Tech Vendors Can Do a Better Job Predicting Who’s a Flight Risk Than You

Many companies like the idea of using predictive analytics to assess flight risk (the probability that an employee will quit). The problem is that most organizations don’t have the skills to do this kind of analysis, and even where they do it can be expensive. The solution: tech vendors.

An HR analytics vendor like Visier spends all it’s time working on analytics so it’s no surprise they’ve built an engine to predict flight risk. They can use this standard engine, look at an individual organization’s data, and tune the algorithm for the specific case.

The reason I highlight this is that the big tech vendors are in a much better position to do advanced analytics than all but the most sophisticated companies. Visier has data aggregation rights (with suitable privacy protections) for 3.5 million employees. No individual company has that much data.

If we look at a topic like career planning, big vendors like Workday and SAP SuccessFactors can potentially look across vast numbers of companies to see how people move through various career paths. It makes more sense for the big tech vendors to “solve the problem once” (and solve it better due to access to a big data set) than have individual companies tackle the problem.

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It’s also the case that home-grown analytics solutions may get most of way there but struggle to keep their solution up-to-date. For flight risk, as a matter of course, Visier’s software frequently looks back and compares its predictions to what actually transpired; so there is continually validation of the algorithm. That kind of polish can be hard for in-house analytics teams to match.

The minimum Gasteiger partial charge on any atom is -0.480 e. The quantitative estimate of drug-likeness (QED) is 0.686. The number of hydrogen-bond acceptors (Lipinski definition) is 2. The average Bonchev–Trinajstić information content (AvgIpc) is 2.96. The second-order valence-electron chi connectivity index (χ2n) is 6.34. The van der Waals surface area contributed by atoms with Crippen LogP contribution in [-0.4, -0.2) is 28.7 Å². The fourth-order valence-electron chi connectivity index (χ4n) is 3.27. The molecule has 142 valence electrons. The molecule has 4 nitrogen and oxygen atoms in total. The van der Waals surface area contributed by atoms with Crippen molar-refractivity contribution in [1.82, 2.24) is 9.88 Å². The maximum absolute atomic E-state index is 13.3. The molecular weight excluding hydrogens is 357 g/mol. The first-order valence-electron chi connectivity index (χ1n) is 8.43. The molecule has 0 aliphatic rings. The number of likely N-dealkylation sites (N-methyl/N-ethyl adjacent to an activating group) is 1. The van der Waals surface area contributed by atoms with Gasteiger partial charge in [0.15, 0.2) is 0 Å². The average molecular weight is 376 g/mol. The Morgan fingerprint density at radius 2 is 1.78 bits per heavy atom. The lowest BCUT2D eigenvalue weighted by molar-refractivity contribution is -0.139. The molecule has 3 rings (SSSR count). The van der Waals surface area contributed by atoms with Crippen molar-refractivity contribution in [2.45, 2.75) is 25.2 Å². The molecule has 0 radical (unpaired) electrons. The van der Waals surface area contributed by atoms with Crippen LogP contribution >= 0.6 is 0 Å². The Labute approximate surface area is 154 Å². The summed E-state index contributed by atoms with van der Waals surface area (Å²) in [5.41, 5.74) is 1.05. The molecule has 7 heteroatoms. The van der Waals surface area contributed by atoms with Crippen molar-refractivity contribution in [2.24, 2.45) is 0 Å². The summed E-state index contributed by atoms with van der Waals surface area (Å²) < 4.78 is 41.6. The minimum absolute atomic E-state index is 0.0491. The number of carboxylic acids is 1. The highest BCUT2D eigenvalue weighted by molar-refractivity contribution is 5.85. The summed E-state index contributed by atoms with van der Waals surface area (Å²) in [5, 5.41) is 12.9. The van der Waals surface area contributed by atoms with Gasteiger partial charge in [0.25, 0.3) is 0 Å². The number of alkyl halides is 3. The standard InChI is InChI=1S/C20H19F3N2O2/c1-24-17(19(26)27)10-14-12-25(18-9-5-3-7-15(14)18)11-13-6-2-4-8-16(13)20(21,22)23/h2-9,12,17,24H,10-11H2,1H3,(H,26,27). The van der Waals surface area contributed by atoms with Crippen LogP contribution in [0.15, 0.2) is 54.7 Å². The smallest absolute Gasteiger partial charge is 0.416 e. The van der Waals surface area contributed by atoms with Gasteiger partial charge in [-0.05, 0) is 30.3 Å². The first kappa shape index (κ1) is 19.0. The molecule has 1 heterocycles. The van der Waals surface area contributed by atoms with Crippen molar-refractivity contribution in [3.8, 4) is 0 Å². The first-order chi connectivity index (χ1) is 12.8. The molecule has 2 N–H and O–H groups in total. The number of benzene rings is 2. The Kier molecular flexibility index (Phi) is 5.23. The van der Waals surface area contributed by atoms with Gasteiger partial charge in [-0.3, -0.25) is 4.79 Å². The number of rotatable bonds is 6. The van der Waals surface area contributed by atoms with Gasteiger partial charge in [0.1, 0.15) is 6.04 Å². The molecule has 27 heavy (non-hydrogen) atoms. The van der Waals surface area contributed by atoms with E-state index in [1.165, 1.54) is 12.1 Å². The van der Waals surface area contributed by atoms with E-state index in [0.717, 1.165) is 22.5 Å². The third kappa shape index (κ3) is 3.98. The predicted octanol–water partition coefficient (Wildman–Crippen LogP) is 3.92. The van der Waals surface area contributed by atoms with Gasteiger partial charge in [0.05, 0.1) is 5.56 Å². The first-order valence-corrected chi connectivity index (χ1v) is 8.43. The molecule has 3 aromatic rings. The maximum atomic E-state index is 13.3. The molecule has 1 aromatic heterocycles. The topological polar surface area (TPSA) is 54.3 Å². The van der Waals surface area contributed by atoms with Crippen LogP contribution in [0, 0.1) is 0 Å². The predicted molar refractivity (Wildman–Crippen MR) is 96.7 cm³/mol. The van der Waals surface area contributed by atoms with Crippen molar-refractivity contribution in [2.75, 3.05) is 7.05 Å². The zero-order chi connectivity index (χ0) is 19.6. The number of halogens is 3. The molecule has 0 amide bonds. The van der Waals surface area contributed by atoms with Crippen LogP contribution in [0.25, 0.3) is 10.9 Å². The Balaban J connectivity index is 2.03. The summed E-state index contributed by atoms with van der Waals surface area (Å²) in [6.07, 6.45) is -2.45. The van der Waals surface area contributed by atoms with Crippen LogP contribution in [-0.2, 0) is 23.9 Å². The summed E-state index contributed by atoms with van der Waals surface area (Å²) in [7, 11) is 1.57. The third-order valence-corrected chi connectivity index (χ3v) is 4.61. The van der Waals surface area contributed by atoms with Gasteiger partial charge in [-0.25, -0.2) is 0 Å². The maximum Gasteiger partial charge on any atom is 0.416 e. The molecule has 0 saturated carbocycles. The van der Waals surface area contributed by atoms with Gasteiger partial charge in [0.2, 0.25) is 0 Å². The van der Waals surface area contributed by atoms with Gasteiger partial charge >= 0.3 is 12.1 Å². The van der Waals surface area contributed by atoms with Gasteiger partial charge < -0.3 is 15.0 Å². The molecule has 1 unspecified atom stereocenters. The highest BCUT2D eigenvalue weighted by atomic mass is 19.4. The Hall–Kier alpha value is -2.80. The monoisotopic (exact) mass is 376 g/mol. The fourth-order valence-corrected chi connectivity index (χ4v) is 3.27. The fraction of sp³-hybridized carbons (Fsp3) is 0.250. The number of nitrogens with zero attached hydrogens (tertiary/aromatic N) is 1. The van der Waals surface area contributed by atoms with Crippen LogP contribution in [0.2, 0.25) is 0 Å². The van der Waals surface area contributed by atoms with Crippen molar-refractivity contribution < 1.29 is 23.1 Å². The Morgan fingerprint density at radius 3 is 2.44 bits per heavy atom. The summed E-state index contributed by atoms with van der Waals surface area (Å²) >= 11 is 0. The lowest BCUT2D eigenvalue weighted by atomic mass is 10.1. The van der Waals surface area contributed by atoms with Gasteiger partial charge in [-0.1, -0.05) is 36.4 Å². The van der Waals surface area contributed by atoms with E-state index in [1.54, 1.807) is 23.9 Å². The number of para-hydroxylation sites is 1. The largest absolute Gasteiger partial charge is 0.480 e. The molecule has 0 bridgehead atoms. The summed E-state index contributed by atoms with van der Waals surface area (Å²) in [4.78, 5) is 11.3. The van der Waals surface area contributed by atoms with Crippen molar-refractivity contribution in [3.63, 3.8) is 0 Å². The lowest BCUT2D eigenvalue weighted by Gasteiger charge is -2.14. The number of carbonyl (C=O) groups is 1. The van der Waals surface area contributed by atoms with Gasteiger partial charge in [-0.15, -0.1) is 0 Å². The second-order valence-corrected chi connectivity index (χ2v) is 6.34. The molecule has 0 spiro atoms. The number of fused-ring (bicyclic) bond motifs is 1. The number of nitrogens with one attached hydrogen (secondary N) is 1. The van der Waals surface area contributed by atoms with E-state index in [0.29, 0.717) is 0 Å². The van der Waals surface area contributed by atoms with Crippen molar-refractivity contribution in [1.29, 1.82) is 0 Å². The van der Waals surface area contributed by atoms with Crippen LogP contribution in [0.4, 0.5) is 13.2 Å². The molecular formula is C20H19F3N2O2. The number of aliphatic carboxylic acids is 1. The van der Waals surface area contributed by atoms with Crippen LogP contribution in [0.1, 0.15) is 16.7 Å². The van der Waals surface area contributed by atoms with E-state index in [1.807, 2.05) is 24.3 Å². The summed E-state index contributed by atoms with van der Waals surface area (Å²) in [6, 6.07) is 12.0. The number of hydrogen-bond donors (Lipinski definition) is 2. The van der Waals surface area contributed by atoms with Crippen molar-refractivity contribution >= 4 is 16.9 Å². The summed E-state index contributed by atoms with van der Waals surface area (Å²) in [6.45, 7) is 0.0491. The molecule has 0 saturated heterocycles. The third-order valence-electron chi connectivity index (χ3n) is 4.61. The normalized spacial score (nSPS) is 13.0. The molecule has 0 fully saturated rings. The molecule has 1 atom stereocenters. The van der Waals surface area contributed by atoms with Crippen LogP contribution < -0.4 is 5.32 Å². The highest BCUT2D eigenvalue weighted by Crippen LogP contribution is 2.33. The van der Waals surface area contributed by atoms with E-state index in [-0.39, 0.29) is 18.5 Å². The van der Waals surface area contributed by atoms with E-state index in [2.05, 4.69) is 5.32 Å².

What is interesting

  • Visier uses a machine learning technique called “Random Forest.” The technique comes up with large numbers of models for making predictions, runs simulations of those models to get predictions, then compares those predictions to the actual outcomes.

What is really important

  • We are going to see more and more great analytics solutions coming from tech vendors, they have the focus, the specialized resources, and the data to do a better job than most individual companies.
  • While the vendors will do the heavy lifting, companies still need to understand what they are buying. You can’t take a vendor’s word for it that their making appropriate use of AI/machine learning or whatever the latest claim is.
David Creelman

David Creelman, CEO of Creelman Research, is a globally recognized thinker on people analytics and talent management. Some of his more interesting projects included:

  • Conducted workshops around the world on the practical aspects of people analytics
  • Took business leaders from Japan’s Recruit Co. on a tour of US tech companies (Recruit eventually bought Indeed.com for $1 billion)
  • Studied the relationship between Boards and HR (won Walker Award)
  • Spoke at the World Bank in Paris on HR reporting
  • Co-authored Lead the Work: Navigating a world beyond employment with John Boudreau and Ravin Jesuthasan. The book was endorsed by the CHROs of IBM, LinkedIn and Starbucks.
  • Worked with Dr. Wanda Wallace on “Leading when you are not the expert” which topped the “Most Popular List” on the Harvard Business Review’s blog.
  • Worked with Dr. Henry Mintzberg on peer coaching, David’s learning modules are among the most popular topics.

Currently David is helping organizations to get on-track with people analytics.

This work led to him being made a Fellow for the Centre of Evidence-based Management (Netherlands) for his contributions to the field.

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